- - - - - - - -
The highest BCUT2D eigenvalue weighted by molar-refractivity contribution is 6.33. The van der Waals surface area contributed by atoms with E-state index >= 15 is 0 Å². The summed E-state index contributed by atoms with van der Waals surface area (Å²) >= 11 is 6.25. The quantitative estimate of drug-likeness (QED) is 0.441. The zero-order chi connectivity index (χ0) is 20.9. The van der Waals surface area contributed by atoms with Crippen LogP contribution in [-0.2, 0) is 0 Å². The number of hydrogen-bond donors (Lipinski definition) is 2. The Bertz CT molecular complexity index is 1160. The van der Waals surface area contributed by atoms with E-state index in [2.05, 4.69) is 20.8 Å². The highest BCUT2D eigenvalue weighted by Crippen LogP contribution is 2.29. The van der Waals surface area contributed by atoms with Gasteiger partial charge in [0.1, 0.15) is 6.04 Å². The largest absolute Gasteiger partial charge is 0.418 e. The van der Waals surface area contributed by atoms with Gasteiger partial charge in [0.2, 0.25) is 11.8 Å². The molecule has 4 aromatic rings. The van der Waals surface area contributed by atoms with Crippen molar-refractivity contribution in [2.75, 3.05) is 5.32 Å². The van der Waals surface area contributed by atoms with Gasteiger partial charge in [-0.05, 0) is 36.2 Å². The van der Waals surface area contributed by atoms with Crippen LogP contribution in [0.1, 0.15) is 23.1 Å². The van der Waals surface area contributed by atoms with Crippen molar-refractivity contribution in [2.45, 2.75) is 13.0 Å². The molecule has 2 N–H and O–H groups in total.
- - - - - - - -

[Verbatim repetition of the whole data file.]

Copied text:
The highest BCUT2D eigenvalue weighted by molar-refractivity contribution is 6.33. The van der Waals surface area contributed by atoms with E-state index >= 15 is 0 Å². The summed E-state index contributed by atoms with van der Waals surface area (Å²) >= 11 is 6.25. The quantitative estimate of drug-likeness (QED) is 0.441. The zero-order chi connectivity index (χ0) is 20.9. The van der Waals surface area contributed by atoms with Crippen LogP contribution in [-0.2, 0) is 0 Å². The number of hydrogen-bond donors (Lipinski definition) is 2. The Bertz CT molecular complexity index is 1160. The van der Waals surface area contributed by atoms with E-state index in [2.05, 4.69) is 20.8 Å². The highest BCUT2D eigenvalue weighted by Crippen LogP contribution is 2.29. The van der Waals surface area contributed by atoms with Gasteiger partial charge in [0.1, 0.15) is 6.04 Å². The largest absolute Gasteiger partial charge is 0.418 e. The van der Waals surface area contributed by atoms with Gasteiger partial charge in [0.2, 0.25) is 11.8 Å². The molecule has 4 aromatic rings. The van der Waals surface area contributed by atoms with Crippen molar-refractivity contribution in [2.75, 3.05) is 5.32 Å². The van der Waals surface area contributed by atoms with Gasteiger partial charge in [-0.05, 0) is 36.2 Å². The van der Waals surface area contributed by atoms with Crippen LogP contribution in [0.1, 0.15) is 23.1 Å². The van der Waals surface area contributed by atoms with Crippen molar-refractivity contribution in [2.45, 2.75) is 13.0 Å². The molecule has 2 N–H and O–H groups in total.